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Although Hamilton is not great history, as it does not paint a completely accurate portrait of Alexander Hamilton and the events of his life, it is an important piece of history because it opens the door for better dissemination of history in the future. ‘not saying no’ is different from him saying yes; Miranda’s portrayal of Hamilton falls into a major pitfall of historical writing by declaring Hamilton responsible for much of his successes but a victim of his failures. Furthermore, Miranda’s emphasis on Hamilton’s immigrant status is misleading, as it spreads a contemporary message and not Hamilton’s actual views. Throughout the musical, Miranda represents Hamilton as a proud immigrant who accomplished the American Dream through hard work. In Hamilton’s final monologue he reiterates this theme, calling America, “[a] place where even orphan immigrants can leave their fingerprints and rise-up.”² However, Hamilton was not a proud immigrant, but rather shunned his past and held many anti-immigrant beliefs.³ Miranda creates a piece of art which inspires its audience with popular themes, but at the cost of harming Hamilton’s historical veracity. Hamilton did not champion the musical’s theme that “Immigrants…get the job done,”⁴ but instead pushed John Adams to pass the Alien and Sedition Acts in order to imprison and deport foreigners.⁵ Here Miranda not only harms the historical truth of Hamilton’s story, but overtly uses it to spread a political message. Miranda retrojects contemporary themes onto Hamilton, increasing the timeliness of the musical, but muddying the history; Miranda’s modernizing of Hamilton epitomizes Joanne Freeman’s idea “that history is a story that we tell about ourselves.”⁶ Instead of emphasizing the story of Alexander Hamilton, Miranda unpacks the modern political landscape, which wrestles with whether the American Dream is still possible and with immigration policy. Furthermore, the race-conscious casting of Hamilton, where the characters are played predominantly by people of color, presents another historical problem, although one that is not as cut and dry as the other inaccuracies. Save for a brief non-verbal appearance by Sally Hemmings 36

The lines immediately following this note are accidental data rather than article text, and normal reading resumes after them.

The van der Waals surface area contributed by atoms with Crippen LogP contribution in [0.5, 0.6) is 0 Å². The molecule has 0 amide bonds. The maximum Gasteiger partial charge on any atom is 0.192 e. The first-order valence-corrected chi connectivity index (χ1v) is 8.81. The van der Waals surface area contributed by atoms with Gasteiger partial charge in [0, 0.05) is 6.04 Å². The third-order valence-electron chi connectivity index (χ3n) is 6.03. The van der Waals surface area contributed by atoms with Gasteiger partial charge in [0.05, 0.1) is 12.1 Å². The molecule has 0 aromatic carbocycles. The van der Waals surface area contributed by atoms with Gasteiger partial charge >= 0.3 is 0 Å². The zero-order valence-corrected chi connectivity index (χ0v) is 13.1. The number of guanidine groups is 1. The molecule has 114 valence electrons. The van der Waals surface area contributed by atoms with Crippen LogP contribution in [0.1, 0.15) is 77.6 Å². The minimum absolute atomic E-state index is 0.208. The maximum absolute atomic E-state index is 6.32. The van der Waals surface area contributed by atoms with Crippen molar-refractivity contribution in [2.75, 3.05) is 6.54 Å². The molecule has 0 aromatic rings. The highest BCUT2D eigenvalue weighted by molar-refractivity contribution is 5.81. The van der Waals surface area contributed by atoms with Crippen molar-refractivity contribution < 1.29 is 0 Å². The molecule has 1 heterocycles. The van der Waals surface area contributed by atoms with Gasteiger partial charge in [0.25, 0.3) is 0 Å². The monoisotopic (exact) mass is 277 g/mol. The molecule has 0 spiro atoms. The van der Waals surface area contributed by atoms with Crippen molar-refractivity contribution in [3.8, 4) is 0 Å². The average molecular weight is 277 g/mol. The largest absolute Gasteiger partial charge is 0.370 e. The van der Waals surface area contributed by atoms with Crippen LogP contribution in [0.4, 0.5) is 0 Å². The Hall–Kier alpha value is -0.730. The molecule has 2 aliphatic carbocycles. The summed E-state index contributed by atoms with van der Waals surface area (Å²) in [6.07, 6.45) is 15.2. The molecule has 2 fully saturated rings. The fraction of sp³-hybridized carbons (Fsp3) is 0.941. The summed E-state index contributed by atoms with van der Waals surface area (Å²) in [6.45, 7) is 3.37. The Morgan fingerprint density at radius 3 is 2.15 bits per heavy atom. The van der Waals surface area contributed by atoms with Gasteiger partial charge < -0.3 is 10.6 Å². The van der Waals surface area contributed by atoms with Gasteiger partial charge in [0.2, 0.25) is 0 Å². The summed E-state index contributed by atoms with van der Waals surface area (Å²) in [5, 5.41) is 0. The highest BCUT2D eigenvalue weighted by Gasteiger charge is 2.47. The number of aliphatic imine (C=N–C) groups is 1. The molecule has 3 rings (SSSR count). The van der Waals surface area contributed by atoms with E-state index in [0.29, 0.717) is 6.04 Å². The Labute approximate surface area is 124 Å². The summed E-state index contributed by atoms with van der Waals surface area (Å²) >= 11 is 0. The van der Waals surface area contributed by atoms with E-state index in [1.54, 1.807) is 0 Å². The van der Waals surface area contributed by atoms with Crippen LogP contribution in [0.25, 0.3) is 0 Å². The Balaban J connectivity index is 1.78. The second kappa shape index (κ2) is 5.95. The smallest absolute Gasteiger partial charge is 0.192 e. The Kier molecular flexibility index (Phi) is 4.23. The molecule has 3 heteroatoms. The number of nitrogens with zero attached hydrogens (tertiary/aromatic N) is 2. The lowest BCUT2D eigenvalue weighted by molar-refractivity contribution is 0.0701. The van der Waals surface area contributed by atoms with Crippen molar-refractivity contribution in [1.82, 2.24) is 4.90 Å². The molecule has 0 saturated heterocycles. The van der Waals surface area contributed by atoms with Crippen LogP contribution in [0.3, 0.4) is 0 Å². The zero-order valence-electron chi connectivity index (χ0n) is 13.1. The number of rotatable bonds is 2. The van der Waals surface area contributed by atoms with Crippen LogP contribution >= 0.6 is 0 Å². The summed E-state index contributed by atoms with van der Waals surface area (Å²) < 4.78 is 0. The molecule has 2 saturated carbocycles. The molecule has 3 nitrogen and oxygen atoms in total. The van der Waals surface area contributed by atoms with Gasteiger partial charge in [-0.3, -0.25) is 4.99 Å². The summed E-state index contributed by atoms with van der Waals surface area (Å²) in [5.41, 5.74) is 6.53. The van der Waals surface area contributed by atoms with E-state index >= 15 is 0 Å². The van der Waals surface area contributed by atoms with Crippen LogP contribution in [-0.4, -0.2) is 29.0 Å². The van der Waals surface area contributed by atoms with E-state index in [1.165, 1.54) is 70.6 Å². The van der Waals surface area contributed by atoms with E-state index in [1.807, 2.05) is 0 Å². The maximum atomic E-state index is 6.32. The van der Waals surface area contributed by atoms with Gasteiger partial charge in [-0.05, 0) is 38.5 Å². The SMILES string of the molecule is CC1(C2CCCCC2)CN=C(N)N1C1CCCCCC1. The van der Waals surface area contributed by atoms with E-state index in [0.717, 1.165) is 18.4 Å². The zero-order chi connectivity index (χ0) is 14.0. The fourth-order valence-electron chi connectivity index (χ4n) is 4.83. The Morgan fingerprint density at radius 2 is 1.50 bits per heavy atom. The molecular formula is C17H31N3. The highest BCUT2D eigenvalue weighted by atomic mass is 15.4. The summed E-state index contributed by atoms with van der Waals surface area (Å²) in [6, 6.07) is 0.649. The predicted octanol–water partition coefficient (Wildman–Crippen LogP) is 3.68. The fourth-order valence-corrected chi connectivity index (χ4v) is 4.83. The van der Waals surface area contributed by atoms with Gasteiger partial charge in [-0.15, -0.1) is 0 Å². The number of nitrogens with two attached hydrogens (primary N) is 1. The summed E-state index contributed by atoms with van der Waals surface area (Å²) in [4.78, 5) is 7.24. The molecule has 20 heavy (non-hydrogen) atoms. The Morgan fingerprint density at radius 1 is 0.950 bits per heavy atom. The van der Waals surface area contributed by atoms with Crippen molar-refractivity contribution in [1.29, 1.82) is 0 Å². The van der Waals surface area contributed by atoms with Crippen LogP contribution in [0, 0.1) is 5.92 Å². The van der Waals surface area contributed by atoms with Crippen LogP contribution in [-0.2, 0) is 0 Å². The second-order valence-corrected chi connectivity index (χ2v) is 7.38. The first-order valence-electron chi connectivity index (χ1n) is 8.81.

in “What Did I Miss?” there are no named black characters in Hamilton, yet minorities fill the stage. The race-conscious casting empowers modern Americans to embrace American history as their own. At the same time, by representing the founding fathers as minorities, Miranda erases the history of slavery in America. Does the positive message created by the race-conscious casting outweigh the negatives of erasing the racism of the founding fathers and the contribution of African Americans? Well, it is hard to say whether the choice to cast people of color reflects a deeper truth about America as a nation of immigrants or if it erases a dark truth about America. But, this question points to a flaw in the historical probity of Hamilton. Even if the benefit added to the show through race-conscious casting is immense, the mere possibility that the decision could veil one of the worst historical atrocities in America’s history hurts Hamilton’s historical veracity. After examining the flaws of Hamilton, it is easy to forget Hamilton’s accuracy. A good historical piece is two-fold. One aim of history is to give the audience an elevated perspective on the world they currently live in. Thus, the flaws in Miranda’s retrojecting of themes in Hamilton are more permissible—though not completely—because they have substance to offer the audience. The other aim of history is to report the past as accurately as possible, such as Miranda’s seamless ability to weave historical facts and quotes into the songs of Hamilton. Miranda crafted the narrative of Hamilton to follow the major events in Hamilton’s life and stick closely to Ron Chernow’s lengthy biography of Hamilton. Additionally, the characters of Hamilton are complex depictions of real people with multi-faceted personalities. Miranda captures his characters’ thoughts and portrays them in song, such as his depiction of Burr’s mentality in the song, “Wait For It.” Lines like, “I’m not standing still / I’m lying in wait” accurately encapsulate how Burr steadfastly acted unobtrusively before

Profile for Rebuttal

Spring 2019  

We proudly present our first issue! The topics include abortion, the Iran deal, voter ID laws, targeted killings by governments, Hamilton: A...

Spring 2019  

We proudly present our first issue! The topics include abortion, the Iran deal, voter ID laws, targeted killings by governments, Hamilton: A...

Profile for rebuttal
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